In my personal art, my favourite mediums are fibres, textiles, and embellishment, worked by hand. Occasionally basketry, weaving, embroidery, felting, and knitting can show up in my therapeutic work, although not very often. Handwork techniques are slow, and don’t always fit well into the standard individual session length. But essentially they are simply another way of creating form or making marks, like clay sculpture or painting. Unlike working with clay or paint, however, it is much harder to create a complete image rapidly. The medium forces a pace that is nearly foreign to our compulsion for speed and efficiency. Patience and time themselves become our materials in this work.
Recently I treated myself by attending an embroidery workshop, called “Talking Thread,” at the Makehouse with Diana Weymar. Diana’s work speaks to many levels of experience, from the intimate and personal to the political place of women in society. You can see more about her HERE. One of the things I liked best about the project she shared with us (Interwoven Stories) and about the workshop, was the experience of community. Ten women gathered around a wooden table, to touch and see the handwork of people from far away, and to create our own. No one was expected to finish anything during our time together, just to spend the time with needle and thread and each other. We talked, laughed, and stitched. It was not hard to imagine a quilting bee taking place in just that way.
Handwork connects us to an eons-old lineage.
Women and artisans throughout time have shaped fibers and textiles into the forms of clothing, bedding, housewares, and even housing for their families and societies. The same movements of the hand create the most ornate royal embroidery and the simplest homespun shift or apron. The work today requires the same dexterity, the same attention to posture, and the same eye-hand coordination that it required in the medieval era in Europe or on this continent many thousands of years before that, in the construction of basketry, clothing, and regalia.
It always reminds me there are no fewer hours in a day now, than there were many thousands of years ago, when needlework began, or even longer ago when felting emerged. A needle moves in and out of the fabric; a breath moves in and out of my lungs. My heart beats. Sewing, beadwork, knitting: any of the handwork arts can have the quality of meditation if we allow them. One therapeutic value of working this way is inherent in its mindful pace.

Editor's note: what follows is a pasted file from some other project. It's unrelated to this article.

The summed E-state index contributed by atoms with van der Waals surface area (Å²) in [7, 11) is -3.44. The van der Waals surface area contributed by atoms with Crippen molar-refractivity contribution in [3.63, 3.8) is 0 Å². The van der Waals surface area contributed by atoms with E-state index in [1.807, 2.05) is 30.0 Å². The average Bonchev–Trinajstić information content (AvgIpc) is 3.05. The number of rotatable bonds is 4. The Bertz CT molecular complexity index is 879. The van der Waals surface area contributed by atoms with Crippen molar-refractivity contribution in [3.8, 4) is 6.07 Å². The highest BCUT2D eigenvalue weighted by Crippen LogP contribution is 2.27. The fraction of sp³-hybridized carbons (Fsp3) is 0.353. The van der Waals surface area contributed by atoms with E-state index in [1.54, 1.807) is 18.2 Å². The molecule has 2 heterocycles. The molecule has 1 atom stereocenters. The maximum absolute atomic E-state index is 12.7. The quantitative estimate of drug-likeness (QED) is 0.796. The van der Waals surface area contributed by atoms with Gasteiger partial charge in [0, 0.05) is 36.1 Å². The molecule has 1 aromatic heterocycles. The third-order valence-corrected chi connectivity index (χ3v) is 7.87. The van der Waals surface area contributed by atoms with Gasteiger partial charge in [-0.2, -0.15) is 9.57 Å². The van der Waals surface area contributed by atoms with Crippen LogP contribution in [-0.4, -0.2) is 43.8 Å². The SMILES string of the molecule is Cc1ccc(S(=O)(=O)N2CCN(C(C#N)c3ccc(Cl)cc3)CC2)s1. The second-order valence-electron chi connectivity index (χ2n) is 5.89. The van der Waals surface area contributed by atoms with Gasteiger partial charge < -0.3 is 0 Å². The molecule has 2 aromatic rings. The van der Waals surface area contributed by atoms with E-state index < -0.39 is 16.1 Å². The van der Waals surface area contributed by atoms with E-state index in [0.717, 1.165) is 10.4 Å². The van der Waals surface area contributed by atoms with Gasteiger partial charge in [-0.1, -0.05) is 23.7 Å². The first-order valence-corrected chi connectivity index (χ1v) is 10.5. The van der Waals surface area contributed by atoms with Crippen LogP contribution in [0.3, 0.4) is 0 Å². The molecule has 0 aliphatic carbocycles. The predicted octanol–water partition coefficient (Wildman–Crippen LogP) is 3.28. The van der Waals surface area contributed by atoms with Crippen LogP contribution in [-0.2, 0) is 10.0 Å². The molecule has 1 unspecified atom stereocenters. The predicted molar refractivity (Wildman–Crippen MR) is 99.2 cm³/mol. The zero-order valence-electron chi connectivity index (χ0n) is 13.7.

Therapeutically speaking, baskets can hold more than bread or apples – they can hold meaning, feelings like grief or joy, and experiences. We speak often of the need to have containment, or to be contained or held. Clothing can do more than cover us – it can be armour, define us as having a particular rank, or even allow us to be someone else. A relationship can be seen as a comforting blanket, or a binding rope. We speak of assuming a cloak of authority. Even the techniques of textile construction are metaphors themselves – “woven together,” “tangled,” “interlaced,” and “felt.” As we work with them, taking our time, we can spin the fibres of our lives into a thread with which we can create new beauty and new strength
Do you have memories of a family member sewing handmade clothing or knitting you a pair of socks? Do you keep items that have been passed down to you through generations of sewers, knitters, or weavers? What place does slow work have in your life?
During the slow, dark days of winter, consider lighting the lamps and sitting with a cup of tea and ball of yarn, a spool of thread, knitting or sewing needles, and see what comes of it. This winter I will be offering a couple of opportunities to join me in mindful handwork workshops. See the Workshops page for more information.